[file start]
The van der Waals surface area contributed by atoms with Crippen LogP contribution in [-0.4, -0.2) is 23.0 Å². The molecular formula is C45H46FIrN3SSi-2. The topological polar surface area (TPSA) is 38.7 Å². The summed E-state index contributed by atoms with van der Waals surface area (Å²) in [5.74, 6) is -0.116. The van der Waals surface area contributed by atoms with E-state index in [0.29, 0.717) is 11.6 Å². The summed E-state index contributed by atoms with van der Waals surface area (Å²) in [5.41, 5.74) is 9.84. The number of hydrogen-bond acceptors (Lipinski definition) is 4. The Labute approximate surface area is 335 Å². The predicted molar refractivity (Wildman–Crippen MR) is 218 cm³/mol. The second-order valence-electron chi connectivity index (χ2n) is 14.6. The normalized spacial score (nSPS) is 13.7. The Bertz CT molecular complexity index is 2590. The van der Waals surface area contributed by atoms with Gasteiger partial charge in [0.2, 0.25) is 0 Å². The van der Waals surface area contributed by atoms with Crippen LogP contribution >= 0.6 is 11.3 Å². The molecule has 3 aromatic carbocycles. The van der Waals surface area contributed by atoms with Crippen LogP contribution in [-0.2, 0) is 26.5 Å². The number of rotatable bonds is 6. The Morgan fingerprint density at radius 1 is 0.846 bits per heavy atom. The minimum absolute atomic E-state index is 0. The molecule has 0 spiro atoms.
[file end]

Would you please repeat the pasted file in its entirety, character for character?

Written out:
The van der Waals surface area contributed by atoms with Crippen LogP contribution in [-0.4, -0.2) is 23.0 Å². The molecular formula is C45H46FIrN3SSi-2. The topological polar surface area (TPSA) is 38.7 Å². The summed E-state index contributed by atoms with van der Waals surface area (Å²) in [5.74, 6) is -0.116. The van der Waals surface area contributed by atoms with E-state index in [0.29, 0.717) is 11.6 Å². The summed E-state index contributed by atoms with van der Waals surface area (Å²) in [5.41, 5.74) is 9.84. The number of hydrogen-bond acceptors (Lipinski definition) is 4. The Labute approximate surface area is 335 Å². The predicted molar refractivity (Wildman–Crippen MR) is 218 cm³/mol. The second-order valence-electron chi connectivity index (χ2n) is 14.6. The normalized spacial score (nSPS) is 13.7. The Bertz CT molecular complexity index is 2590. The van der Waals surface area contributed by atoms with Gasteiger partial charge in [0.2, 0.25) is 0 Å². The van der Waals surface area contributed by atoms with Crippen LogP contribution >= 0.6 is 11.3 Å². The molecule has 3 aromatic carbocycles. The van der Waals surface area contributed by atoms with Crippen LogP contribution in [-0.2, 0) is 26.5 Å². The number of rotatable bonds is 6. The Morgan fingerprint density at radius 1 is 0.846 bits per heavy atom. The minimum absolute atomic E-state index is 0. The molecule has 0 spiro atoms.